In a lot of vintage cookbooks, there's an attempt to get the chef to understand more about the meat they eat by presenting a picture of the animal with all the different cuts labelled. My favourite is from the super swanky Esquire Cook Book, which was illustrated by the late, great Bill Charmatz - a clever graphic artist who some in the advertising world may be familiar with. Anyway, this is his take on beef:

Adorable, yes?

Thanks to this quick education by Esquire, I will never ask the butcher for the "ass end" again. Rump it is!

So, off I went to get some rump roast. In all my 50s magazines and books, it's basically a given that you get your meat from a butcher. This may seem like a weird observation, but I've never met a butcher I didn't like. They always seem so knowledgeable and friendly and keen to ensure you get the very best out of your purchase. They have a real sense of pride in what they do, to the point that every time I go to a butcher, I feel like I'm actually in the 1950s, even when I'm not goofing with an experiment.

Yesterday, I went to a butcher in the St. Lawrence Market who gets organic, happy beef (er, formerly happy, I guess) from one of the nearby Mennonite communities. Not to be one of "those" people, but I want to point out that all of the meat, dairy and eggs I'm using this week are ethically-raised (once you learn about factory-farmed animal products, you never really go back). As the universe would have it, when I arrived home from my meat mission, I discovered that Little Brown had sent me a pro-veggie t-shirt in response to my love for Eating Animals, a book that spells out why adopting a vegetarian or vegan diet is beneficial on a million levels.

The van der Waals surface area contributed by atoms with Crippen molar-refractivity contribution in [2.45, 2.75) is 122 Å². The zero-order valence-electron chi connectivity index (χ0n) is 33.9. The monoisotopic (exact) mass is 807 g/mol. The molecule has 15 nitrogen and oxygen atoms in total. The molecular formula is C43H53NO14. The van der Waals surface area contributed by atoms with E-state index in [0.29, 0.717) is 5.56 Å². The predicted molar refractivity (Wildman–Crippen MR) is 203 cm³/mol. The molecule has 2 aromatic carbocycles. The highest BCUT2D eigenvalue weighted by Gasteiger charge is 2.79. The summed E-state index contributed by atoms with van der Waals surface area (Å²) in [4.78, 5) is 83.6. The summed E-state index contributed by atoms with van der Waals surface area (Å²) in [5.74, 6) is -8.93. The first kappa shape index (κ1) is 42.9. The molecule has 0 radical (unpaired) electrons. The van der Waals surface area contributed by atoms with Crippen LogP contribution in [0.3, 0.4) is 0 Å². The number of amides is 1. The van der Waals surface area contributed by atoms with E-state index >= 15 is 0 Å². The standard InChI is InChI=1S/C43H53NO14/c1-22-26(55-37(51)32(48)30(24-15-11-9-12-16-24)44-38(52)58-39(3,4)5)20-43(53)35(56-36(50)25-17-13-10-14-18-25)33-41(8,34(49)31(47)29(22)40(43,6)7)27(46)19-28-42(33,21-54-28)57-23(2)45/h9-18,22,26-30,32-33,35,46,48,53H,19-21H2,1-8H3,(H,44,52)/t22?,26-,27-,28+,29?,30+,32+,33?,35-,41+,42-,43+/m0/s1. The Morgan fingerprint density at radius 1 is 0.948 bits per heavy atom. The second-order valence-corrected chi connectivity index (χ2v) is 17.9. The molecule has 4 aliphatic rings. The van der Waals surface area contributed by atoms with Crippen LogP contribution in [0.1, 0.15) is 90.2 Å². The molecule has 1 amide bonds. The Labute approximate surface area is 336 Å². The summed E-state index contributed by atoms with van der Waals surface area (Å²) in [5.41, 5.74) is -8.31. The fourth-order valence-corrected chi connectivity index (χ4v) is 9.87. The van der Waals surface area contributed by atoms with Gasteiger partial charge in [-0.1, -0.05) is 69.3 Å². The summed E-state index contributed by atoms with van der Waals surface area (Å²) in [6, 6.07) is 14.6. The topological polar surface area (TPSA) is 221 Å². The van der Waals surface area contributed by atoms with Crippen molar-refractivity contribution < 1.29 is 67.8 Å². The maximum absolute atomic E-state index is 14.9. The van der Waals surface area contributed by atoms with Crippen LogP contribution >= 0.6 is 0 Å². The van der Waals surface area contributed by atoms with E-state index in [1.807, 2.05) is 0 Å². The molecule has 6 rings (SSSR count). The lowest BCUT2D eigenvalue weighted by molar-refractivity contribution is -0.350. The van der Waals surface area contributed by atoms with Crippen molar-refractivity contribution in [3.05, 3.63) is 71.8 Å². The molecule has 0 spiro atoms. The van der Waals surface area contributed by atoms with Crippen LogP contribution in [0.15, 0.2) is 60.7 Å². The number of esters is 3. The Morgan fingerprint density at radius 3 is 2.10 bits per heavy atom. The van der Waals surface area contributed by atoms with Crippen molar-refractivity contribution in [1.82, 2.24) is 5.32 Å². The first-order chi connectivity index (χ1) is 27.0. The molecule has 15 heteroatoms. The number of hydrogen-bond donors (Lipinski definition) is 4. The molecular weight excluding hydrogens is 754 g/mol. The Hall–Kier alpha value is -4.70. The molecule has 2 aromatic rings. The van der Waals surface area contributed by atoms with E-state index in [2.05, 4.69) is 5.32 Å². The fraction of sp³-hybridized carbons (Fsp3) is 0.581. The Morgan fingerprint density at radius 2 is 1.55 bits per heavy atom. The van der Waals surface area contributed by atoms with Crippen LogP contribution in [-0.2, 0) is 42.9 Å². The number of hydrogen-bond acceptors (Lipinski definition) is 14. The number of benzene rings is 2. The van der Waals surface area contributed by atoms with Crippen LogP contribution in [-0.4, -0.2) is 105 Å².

So this is what guilt feels like! Neat.

Your favourite big, fat hypocrite 50s housewife put the shirt away for another day and went on to prep the meat with garlic and salt. I placed the roast in the fridge for later and got started on another culinary challenge: baking a cake.

To get you in the mood for the diatribe below, I suggest listening to this hit 1950 song, "If I Knew You Were Comin' I'd've Baked a Cake" performed by Eileen Brown:

The cake, like everything I make this week, needed to suit Patrick. Therefore, the following from the 1958 Good Housekeeping's Cake Book were out:

A unicorn being born (in Japan):

Made entirely from the pubic hair of a rainbow:

Why does that lamb near the bottom have antlers? And why is that the least disturbing thing about this picture?:

Anyone want to take a stab at what the children on this cake are carrying? My immediate thought of "big-balled dicks" is probably incorrect:

In the end, I settled on the convenience of Bisquick again and made miniature strawberry shortcakes. I chose to do that as they're relatively easy, not super sweet and I wouldn't be left with a big honkin' cake for two people to eat.

I got dinner on and before I knew it, Patrick was home.